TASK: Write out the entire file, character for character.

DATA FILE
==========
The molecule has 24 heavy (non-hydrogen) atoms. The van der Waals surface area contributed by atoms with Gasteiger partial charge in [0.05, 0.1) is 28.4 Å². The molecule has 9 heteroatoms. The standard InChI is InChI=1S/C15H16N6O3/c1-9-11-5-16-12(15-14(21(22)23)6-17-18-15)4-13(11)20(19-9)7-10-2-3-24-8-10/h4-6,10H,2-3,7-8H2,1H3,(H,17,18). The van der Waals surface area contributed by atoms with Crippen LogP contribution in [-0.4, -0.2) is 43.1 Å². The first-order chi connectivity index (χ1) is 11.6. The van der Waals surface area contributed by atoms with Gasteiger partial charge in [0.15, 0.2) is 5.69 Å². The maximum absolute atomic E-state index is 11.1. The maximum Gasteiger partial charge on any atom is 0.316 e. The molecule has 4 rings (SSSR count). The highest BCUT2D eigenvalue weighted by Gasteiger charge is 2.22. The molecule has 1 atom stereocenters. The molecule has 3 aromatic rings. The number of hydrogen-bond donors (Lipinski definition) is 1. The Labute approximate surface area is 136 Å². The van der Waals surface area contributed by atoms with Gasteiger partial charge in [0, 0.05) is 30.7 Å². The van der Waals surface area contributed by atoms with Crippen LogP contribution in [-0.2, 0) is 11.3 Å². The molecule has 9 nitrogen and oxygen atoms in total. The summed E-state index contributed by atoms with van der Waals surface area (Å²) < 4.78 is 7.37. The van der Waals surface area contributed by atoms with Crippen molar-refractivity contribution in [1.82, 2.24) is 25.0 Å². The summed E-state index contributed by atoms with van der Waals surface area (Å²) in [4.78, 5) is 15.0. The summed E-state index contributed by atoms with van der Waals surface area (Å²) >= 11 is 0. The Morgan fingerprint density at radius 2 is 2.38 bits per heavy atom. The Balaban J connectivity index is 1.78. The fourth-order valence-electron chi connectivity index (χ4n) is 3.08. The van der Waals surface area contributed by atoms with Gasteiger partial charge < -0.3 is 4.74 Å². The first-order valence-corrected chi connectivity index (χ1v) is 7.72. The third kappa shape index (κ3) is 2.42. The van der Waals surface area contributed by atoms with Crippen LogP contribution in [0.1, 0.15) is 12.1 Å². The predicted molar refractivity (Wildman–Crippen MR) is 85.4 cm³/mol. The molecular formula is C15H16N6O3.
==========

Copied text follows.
The molecule has 24 heavy (non-hydrogen) atoms. The van der Waals surface area contributed by atoms with Gasteiger partial charge in [0.05, 0.1) is 28.4 Å². The molecule has 9 heteroatoms. The standard InChI is InChI=1S/C15H16N6O3/c1-9-11-5-16-12(15-14(21(22)23)6-17-18-15)4-13(11)20(19-9)7-10-2-3-24-8-10/h4-6,10H,2-3,7-8H2,1H3,(H,17,18). The van der Waals surface area contributed by atoms with Crippen LogP contribution in [-0.4, -0.2) is 43.1 Å². The first-order chi connectivity index (χ1) is 11.6. The van der Waals surface area contributed by atoms with Gasteiger partial charge in [0.15, 0.2) is 5.69 Å². The maximum absolute atomic E-state index is 11.1. The maximum Gasteiger partial charge on any atom is 0.316 e. The molecule has 4 rings (SSSR count). The highest BCUT2D eigenvalue weighted by Gasteiger charge is 2.22. The molecule has 1 atom stereocenters. The molecule has 3 aromatic rings. The number of hydrogen-bond donors (Lipinski definition) is 1. The Labute approximate surface area is 136 Å². The van der Waals surface area contributed by atoms with Gasteiger partial charge in [0, 0.05) is 30.7 Å². The van der Waals surface area contributed by atoms with Crippen LogP contribution in [-0.2, 0) is 11.3 Å². The molecule has 9 nitrogen and oxygen atoms in total. The summed E-state index contributed by atoms with van der Waals surface area (Å²) < 4.78 is 7.37. The van der Waals surface area contributed by atoms with Crippen molar-refractivity contribution in [1.82, 2.24) is 25.0 Å². The summed E-state index contributed by atoms with van der Waals surface area (Å²) in [4.78, 5) is 15.0. The summed E-state index contributed by atoms with van der Waals surface area (Å²) >= 11 is 0. The Morgan fingerprint density at radius 2 is 2.38 bits per heavy atom. The Balaban J connectivity index is 1.78. The fourth-order valence-electron chi connectivity index (χ4n) is 3.08. The van der Waals surface area contributed by atoms with Gasteiger partial charge < -0.3 is 4.74 Å². The first-order valence-corrected chi connectivity index (χ1v) is 7.72. The third kappa shape index (κ3) is 2.42. The van der Waals surface area contributed by atoms with Crippen LogP contribution in [0.1, 0.15) is 12.1 Å². The predicted molar refractivity (Wildman–Crippen MR) is 85.4 cm³/mol. The molecular formula is C15H16N6O3.